The Washington Humane Society, Star's alma mater, faces all the challenges that you would expect in a municipal, open-access shelter in a major metropolitan area: high volumes of intakes, a large quantity of pit bull-type dogs, limited funds to spend on state-of-the-art facilities. Lately though they have been implementing some new programs that I think hold great hope for the animals housed there.
Earlier this year, Florian and I went to the shelter to observe and learn from a play group session held by Aimee Sadler of the Longmont Humane Society in Colorado. At that shelter, regular play groups have played a role in reducing the canine euthanasia rate by 60% since 2004, even as intakes increased over the same period. Sadler has been touring the country to train shelters for free in holding regular play groups for canine residents, in hopes that more shelters can begin using creative ways to save more lives.
It appears that getting out for supervised, unstructured play time with other dogs can have dramatic effects on shelter dogs' behavior and adoptability. Shy dogs can come out of their shell in the presence of others of their kind, and their new confidence transfers to their interactions with humans. Dogs with poor social skills learn better ways of interacting from dogs who are more socially savvy. All the dogs get nice and tired so they are calmer when meeting prospective adopters, and shelter staff get to learn things about the dogs in their care that they would not otherwise have known--like energy level, play style, and comfort with all sorts of other canines.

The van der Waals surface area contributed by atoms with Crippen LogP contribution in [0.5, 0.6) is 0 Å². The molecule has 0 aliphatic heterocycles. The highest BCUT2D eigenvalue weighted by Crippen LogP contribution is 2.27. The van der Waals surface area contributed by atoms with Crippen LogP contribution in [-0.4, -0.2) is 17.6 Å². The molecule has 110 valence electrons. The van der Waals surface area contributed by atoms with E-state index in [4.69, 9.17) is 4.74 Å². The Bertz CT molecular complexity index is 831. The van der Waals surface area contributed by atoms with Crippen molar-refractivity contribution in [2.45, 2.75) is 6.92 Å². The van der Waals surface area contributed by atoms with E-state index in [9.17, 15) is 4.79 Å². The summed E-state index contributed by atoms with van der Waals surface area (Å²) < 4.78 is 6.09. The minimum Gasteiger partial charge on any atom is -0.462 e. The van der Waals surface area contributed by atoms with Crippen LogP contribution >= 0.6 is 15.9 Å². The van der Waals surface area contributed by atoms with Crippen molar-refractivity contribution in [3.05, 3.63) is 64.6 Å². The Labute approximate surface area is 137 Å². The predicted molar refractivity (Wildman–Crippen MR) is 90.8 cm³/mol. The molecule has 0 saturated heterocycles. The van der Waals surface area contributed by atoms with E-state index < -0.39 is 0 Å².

One concrete benefit in terms of lives saved is that with the knowledge gained from play groups, shelter staff can pair up dogs in kennels based on compatibility--so the shelter has greatly increased capacity.
Play groups are beginning to be recognized, as demonstrated by this post in Dog Star Daily, as a powerful tool for shelters to increase adoptions and improve animals' lives. The Washington Humane Society now has regular play groups, supervised by staff members and volunteers, for as many dogs as they can get out. Can you imagine the improvement in quality of life for all the animals who are spending hours a day playing outside, instead of in the shelter all day? Makes me happy to think about.
The Longmont Humane Society's live release rate for dogs is now an impressive 92.5%, compared to 78% in 2004. Can we get there in DC? I certainly believe we can, and hope the shelter will continue aggressively pursuing any and all means to get there.